Another example is Cape Wind, the nation’s first proposed offshore wind farm planned for Nantucket Sound.
This project is constantly being challenged in court by activist groups who argue that local ocean views will be spoiled.
Massachusetts is hardly the only state suffering economically from these regulatory burdens.
The U.S. Chamber has identified 351 energy projects that have been stalled by legal and regulatory roadblocks. If allowed to go forward, they could produce an estimated $1.1 trillion boost to the economy and create millions of new jobs.
So to turn this around, we need to make a compelling case to the American people.
We’ve already generated an unprecedented level of attention in the media and among opinion-leaders as to the sheer magnitude of new regulatory activity now underway, as well as the job losses if we don’t change course.
We’re bringing our messages to Main Street America, informing people about the dangers, costs, and ridiculous excesses of absurd government rulemaking.
The Chamber will stand up a new group of respected authorities, including small businesspeople, who will travel the country to tell the story. We hope you can help.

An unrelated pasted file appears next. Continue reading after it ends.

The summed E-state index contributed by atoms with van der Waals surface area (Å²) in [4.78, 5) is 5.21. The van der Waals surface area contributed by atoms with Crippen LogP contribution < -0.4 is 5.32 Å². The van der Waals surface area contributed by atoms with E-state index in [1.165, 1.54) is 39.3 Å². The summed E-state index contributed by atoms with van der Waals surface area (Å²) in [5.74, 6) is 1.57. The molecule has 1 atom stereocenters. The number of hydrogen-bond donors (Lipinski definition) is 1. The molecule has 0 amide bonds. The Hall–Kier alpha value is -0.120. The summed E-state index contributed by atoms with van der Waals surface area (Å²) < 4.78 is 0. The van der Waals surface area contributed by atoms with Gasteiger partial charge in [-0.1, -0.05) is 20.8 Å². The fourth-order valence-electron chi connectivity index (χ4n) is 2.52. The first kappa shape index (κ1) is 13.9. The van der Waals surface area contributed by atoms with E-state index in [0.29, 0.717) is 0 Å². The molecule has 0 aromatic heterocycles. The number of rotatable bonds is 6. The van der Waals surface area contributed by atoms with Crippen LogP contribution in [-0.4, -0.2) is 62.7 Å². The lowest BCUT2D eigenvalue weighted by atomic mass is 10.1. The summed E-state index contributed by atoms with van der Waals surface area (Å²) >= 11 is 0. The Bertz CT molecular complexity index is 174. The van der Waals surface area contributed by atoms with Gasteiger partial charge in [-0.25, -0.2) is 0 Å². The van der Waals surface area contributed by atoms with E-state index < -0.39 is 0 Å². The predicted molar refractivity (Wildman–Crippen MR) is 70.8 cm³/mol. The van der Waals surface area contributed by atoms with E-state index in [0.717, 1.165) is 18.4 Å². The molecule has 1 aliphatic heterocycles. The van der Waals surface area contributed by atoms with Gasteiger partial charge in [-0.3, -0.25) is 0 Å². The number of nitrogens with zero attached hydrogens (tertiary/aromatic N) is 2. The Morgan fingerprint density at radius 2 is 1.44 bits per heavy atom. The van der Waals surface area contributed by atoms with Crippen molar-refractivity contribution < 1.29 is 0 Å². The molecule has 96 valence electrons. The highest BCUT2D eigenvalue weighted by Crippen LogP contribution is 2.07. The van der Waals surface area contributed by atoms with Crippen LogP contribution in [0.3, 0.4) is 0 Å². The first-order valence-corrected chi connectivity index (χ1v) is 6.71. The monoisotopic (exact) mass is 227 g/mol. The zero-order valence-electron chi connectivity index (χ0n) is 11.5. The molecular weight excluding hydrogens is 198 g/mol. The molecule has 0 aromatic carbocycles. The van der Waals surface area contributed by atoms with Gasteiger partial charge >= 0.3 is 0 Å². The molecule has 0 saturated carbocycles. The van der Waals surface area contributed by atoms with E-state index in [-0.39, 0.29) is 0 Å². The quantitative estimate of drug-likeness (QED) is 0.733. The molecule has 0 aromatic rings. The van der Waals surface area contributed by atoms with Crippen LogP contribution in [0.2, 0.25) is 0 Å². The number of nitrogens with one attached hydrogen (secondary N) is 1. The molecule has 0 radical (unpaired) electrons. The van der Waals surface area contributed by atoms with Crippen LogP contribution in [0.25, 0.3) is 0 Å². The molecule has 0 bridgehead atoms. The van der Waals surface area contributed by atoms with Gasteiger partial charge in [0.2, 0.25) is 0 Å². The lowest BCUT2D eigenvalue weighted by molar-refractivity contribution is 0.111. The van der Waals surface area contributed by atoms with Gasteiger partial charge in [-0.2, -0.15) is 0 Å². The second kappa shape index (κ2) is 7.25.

Slowing the regulatory tsunami that threatens to wash over our business system and economic freedoms will be a major activity of the Chamber’s for years to come.
A second issue critical to the country’s economic success is infrastructure.
I don’t need to remind you how important an adequately funded and well-maintained infrastructure system is to economic growth and job creation.
Transportation improvements in the South Shore area over the past 15 years are creating the right conditions for an economic boom.
Thanks to good planning and investments, infrastructure has brought the South Shore closer to Logan Airport through the Ted Williams Tunnel and Boston closer to the suburbs through rail.
At the federal level, no sane person would argue that our infrastructure is in good shape. Civil engineers give our overall system an abysmal “D,” even as our international competitors invest more and race ahead.
Critics do make some valid points when they talk about waste in the system, the lack of national planning, and the barriers to private sector partnerships and investment.
But that doesn’t obviate the need for a strong federal commitment to the platform on which our entire economy must operate.